The flashing is very easy, just select your OMV version as the image file and „Write“ it to the SD Card.

01_win32_disk
This will delete all data on the device so make sure to use the correct device to write on!

For Ubuntu the tool „imagewriter“ should do the work too.

After a few minutes of writing the image to the SD Card, you can put the Card into your BananaPi.

02_win32_disk

First Login

After switching on the BananaPi, it would run the boot routine and start OMV.
It would try to get an IP Address from the DHCP server in your network.

021_omv_boot.jpg

022_omv_boot_2.jpgIf the Pi is connected with HDMI to a monitor or TV, the IP Address is displayed on the LogIn screen (in my case its „eth0: 192.168.42.41“).
The other way to get the IP Address is to have a look into your routers overview of devices. Search for „openmediavault“.

Now open a browser on your PC and type in the IP Addres of the BananaPi.
In my case its 192.168.42.41.

You should see the OpenMediaVault Login screen:03_omv_login

Type in the default Username and Password:

Username: admin
Password: openmediavault

Changing default Passwords

The first thing to do after Login is to change the passwords.
There are two default passwords in the system:

Password for Web Interface:
It has to be changed with „System -> General Settings -> Web Administrator Password“

Password for root:
To change the Linux root password you have to connect via SSH to your sytem.
I use the free terminal software PuTTY (http://www.putty.org/).04_omv_putty
To connect, select „SSH“ as connection type, type in your OMV’s IP with port 22 and OPEN.
Confirm the security alert with YES and login as

Username: root
Password: openmediavault

To change the password, use the instruction „passwd“.
Close the connection with the command „exit“.

Adjust Date and Time

The BananaPi do not have an integrated real time clock, so is is necessary to retrieve the actual time via NTP (Network Time Protocol).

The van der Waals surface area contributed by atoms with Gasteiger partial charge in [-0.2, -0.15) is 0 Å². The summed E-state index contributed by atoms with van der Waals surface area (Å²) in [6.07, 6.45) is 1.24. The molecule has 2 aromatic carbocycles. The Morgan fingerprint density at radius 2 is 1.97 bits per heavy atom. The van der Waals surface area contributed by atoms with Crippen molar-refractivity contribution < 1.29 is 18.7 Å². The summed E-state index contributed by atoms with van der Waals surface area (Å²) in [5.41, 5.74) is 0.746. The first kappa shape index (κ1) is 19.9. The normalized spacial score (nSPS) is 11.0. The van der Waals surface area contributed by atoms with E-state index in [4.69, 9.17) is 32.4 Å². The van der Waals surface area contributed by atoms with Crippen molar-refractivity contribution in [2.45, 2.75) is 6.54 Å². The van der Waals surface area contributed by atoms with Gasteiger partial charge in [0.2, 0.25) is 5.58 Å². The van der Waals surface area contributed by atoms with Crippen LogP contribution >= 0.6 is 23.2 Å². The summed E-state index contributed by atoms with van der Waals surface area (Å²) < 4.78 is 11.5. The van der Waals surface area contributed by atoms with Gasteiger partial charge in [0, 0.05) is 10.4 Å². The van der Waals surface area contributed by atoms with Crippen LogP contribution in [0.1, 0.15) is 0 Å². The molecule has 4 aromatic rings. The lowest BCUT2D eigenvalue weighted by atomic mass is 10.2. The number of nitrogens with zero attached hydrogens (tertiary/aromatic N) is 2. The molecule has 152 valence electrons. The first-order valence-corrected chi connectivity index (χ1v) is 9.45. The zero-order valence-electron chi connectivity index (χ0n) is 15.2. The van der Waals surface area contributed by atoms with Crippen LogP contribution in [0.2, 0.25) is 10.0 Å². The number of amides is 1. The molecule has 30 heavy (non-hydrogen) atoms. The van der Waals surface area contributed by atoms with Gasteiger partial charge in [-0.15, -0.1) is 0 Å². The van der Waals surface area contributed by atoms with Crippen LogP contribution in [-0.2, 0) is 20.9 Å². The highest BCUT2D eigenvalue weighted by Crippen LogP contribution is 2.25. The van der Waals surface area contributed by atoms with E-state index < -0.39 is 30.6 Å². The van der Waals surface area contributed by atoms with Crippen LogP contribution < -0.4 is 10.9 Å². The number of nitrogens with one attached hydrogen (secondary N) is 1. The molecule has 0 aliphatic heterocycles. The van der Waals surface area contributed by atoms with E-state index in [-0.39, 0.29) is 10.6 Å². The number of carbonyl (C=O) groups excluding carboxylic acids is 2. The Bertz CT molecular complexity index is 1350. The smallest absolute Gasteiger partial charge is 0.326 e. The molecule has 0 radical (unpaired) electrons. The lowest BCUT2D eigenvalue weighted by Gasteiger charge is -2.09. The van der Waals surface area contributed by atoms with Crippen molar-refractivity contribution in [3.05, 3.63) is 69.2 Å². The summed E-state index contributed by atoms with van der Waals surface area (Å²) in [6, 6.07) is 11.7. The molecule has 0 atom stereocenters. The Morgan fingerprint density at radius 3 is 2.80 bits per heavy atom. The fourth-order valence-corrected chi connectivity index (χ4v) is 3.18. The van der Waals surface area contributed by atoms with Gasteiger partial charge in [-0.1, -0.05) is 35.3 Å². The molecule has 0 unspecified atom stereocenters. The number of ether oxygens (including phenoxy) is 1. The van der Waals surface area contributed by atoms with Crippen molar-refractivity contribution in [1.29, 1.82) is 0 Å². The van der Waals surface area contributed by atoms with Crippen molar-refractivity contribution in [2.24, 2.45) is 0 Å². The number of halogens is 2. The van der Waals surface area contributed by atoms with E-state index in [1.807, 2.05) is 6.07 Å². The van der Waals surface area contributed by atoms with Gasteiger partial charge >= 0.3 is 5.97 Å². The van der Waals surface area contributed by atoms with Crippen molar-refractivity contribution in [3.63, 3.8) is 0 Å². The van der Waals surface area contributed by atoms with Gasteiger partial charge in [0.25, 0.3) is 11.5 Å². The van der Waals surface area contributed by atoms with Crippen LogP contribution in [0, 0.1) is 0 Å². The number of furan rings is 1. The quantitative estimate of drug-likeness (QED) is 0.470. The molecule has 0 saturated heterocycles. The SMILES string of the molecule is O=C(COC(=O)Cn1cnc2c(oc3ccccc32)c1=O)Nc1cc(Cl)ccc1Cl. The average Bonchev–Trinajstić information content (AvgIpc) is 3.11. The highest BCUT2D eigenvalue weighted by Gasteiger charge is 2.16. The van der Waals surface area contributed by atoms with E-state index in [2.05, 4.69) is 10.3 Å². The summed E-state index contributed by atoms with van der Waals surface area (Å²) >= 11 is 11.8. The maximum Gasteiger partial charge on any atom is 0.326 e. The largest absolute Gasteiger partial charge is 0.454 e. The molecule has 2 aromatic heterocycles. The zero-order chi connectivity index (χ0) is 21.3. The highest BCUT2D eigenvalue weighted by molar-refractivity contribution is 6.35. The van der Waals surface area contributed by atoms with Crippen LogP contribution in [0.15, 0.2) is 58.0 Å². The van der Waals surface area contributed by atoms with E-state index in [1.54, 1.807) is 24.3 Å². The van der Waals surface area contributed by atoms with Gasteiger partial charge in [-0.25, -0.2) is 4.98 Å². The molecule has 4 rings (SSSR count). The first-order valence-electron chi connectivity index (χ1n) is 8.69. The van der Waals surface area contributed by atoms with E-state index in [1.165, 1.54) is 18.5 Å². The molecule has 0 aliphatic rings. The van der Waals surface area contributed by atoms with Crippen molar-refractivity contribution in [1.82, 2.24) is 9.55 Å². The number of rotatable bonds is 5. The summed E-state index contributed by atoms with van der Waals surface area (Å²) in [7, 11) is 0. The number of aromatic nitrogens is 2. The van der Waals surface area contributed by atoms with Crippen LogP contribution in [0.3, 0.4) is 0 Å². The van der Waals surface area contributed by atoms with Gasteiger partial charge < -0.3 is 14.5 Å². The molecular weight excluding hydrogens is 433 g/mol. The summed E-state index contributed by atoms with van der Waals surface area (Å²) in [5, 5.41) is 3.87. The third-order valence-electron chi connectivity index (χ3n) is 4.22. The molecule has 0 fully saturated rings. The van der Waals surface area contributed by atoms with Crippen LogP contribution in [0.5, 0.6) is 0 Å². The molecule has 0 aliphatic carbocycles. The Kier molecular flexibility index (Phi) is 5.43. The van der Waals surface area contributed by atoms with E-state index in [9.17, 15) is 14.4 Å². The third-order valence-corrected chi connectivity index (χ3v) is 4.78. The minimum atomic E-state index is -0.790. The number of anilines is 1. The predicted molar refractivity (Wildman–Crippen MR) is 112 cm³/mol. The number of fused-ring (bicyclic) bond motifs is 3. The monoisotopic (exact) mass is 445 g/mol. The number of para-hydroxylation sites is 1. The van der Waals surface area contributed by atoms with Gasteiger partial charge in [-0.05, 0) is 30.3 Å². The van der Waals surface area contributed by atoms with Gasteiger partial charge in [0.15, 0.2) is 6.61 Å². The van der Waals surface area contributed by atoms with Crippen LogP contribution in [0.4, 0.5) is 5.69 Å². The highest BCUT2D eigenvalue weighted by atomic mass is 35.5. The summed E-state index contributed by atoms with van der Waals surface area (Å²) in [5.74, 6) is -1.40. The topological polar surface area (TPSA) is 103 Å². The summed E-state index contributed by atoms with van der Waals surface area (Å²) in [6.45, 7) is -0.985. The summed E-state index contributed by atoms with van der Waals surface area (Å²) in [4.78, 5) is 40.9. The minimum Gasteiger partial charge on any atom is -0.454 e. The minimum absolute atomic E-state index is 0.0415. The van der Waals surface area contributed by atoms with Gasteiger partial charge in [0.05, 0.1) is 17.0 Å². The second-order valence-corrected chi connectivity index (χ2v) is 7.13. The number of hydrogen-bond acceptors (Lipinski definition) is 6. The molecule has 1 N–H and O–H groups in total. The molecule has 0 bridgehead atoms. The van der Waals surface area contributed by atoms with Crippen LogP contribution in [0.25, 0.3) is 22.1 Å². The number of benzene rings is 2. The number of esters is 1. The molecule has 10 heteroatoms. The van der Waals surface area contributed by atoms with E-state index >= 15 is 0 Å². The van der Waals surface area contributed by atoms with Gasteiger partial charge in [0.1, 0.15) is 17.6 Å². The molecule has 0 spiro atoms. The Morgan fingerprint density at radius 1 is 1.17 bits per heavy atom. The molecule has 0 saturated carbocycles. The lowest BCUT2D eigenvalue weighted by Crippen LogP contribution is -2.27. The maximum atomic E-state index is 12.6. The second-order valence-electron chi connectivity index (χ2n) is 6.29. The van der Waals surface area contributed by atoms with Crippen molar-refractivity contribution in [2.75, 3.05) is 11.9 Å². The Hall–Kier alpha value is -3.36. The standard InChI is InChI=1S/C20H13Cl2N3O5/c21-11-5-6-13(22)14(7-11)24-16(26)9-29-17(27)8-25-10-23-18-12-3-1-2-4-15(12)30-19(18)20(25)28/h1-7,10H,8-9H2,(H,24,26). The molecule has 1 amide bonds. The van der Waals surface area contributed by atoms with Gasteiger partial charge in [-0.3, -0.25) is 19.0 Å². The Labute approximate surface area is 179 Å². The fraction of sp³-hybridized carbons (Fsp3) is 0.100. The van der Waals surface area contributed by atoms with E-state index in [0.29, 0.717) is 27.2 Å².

Navigate to „System -> Date & Time“, select your Time Zone, check the Box „Use NTP Server“ and press SAVE.

Update the System

Now its time to update the whole system.
Go to „System -> Update Manager“, click on „Check“ and then update the packages.
In my case it was not possible to update via „Update Manager“ (it shows 0 packages to update).
I have done it with SSH connection and „omv-update“.

Mount the Storage

To check, if the HDD connection is OK, go to „Storage -> Physical Disks“.
Device „/dev/sda“ should be your HDD.

05_omv_mount

To mount it, go to „Storage -> File Systems“ and press „CREATE“.
The HDD will be formatted and the file system will be created.06_omv_mount_2
Now select the created „/dev/sda1“ and „MOUNT“ it.

Create a User

For a share a user with its rights is needed.07_omv_user.jpg
Go to „Access Rights Management -> User“ and „Add“ a user.

Share the Storage

The Store is mounted, what you need to use it in your network is to share it.
There are some differences by sharing data in a network; a Windows system is different to a Unix system.
If you want to get the data by a Windows PC you should enable the SAMBA service of your NAS; for a Unix PC NFS would be much more better.

Create a Shared Folder

Sharing operates on folders, so a shared folder has to be created.08_omv_shared_folder
Move to „Access Rights Management -> Shared Folders“ and „Add“ one.
In my example I used the root path („/“) as the „Path“ to share the (nearly) whole drive.

Create Samba Share

To use the NAS with a Windows PC you have to configure SAMBA on your NAS. Navigate to „Services -> SMB/CIFS“. Enable it.09_omv_share
On the Tab „Shares“ add a new one with the shared folder you created before.

Test the share with Windows

On Windows you open an explorer and type in the address line the IP address of your OMV with two leading backslashes:
In my case: „\\192.168.42.41“
If Windows finds your NAS, it will prompt for user informations. After putting in your username and password created before, you can access to your shared folder on your NAS.

Thats it. Now you got a basic NAS!

The next steps can be to create

  • different users with different user folders
  • guest users
  • NFS shares
  • enable power saving mode
  • install a SQL server
Advertisements

Kommentar verfassen

Trage deine Daten unten ein oder klicke ein Icon um dich einzuloggen:

WordPress.com-Logo

Du kommentierst mit Deinem WordPress.com-Konto. Abmelden / Ändern )

Twitter-Bild

Du kommentierst mit Deinem Twitter-Konto. Abmelden / Ändern )

Facebook-Foto

Du kommentierst mit Deinem Facebook-Konto. Abmelden / Ändern )

Google+ Foto

Du kommentierst mit Deinem Google+-Konto. Abmelden / Ändern )

Verbinde mit %s